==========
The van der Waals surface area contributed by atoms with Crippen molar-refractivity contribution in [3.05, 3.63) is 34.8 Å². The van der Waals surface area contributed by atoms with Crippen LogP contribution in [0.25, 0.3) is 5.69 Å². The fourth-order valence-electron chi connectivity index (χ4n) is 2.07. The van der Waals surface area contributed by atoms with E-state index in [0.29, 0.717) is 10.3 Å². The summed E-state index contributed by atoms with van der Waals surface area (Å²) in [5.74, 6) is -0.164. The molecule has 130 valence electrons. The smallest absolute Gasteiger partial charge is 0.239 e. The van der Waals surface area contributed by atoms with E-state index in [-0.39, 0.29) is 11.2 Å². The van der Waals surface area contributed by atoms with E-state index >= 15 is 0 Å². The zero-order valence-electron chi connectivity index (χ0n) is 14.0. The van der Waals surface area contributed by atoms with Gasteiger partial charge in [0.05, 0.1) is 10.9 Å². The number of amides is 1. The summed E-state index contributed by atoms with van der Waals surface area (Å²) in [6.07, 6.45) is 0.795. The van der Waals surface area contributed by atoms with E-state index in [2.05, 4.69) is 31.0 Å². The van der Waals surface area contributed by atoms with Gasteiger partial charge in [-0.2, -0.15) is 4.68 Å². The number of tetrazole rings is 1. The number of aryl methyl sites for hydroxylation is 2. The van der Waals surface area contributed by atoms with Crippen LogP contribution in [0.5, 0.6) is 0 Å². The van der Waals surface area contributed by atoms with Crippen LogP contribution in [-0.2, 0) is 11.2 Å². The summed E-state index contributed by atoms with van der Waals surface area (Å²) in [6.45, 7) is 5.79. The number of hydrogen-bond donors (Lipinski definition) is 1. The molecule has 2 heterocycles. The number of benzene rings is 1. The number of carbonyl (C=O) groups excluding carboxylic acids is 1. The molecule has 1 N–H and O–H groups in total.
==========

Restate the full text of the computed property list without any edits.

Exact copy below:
The van der Waals surface area contributed by atoms with Crippen molar-refractivity contribution in [3.05, 3.63) is 34.8 Å². The van der Waals surface area contributed by atoms with Crippen LogP contribution in [0.25, 0.3) is 5.69 Å². The fourth-order valence-electron chi connectivity index (χ4n) is 2.07. The van der Waals surface area contributed by atoms with E-state index in [0.29, 0.717) is 10.3 Å². The summed E-state index contributed by atoms with van der Waals surface area (Å²) in [5.74, 6) is -0.164. The molecule has 130 valence electrons. The smallest absolute Gasteiger partial charge is 0.239 e. The van der Waals surface area contributed by atoms with E-state index in [-0.39, 0.29) is 11.2 Å². The van der Waals surface area contributed by atoms with E-state index >= 15 is 0 Å². The zero-order valence-electron chi connectivity index (χ0n) is 14.0. The van der Waals surface area contributed by atoms with Gasteiger partial charge in [0.05, 0.1) is 10.9 Å². The number of amides is 1. The summed E-state index contributed by atoms with van der Waals surface area (Å²) in [6.07, 6.45) is 0.795. The van der Waals surface area contributed by atoms with E-state index in [2.05, 4.69) is 31.0 Å². The van der Waals surface area contributed by atoms with Gasteiger partial charge in [-0.2, -0.15) is 4.68 Å². The number of tetrazole rings is 1. The number of aryl methyl sites for hydroxylation is 2. The van der Waals surface area contributed by atoms with Crippen LogP contribution in [0.5, 0.6) is 0 Å². The van der Waals surface area contributed by atoms with Crippen LogP contribution in [-0.2, 0) is 11.2 Å². The summed E-state index contributed by atoms with van der Waals surface area (Å²) in [6.45, 7) is 5.79. The number of hydrogen-bond donors (Lipinski definition) is 1. The molecule has 2 heterocycles. The number of benzene rings is 1. The number of carbonyl (C=O) groups excluding carboxylic acids is 1. The molecule has 1 N–H and O–H groups in total.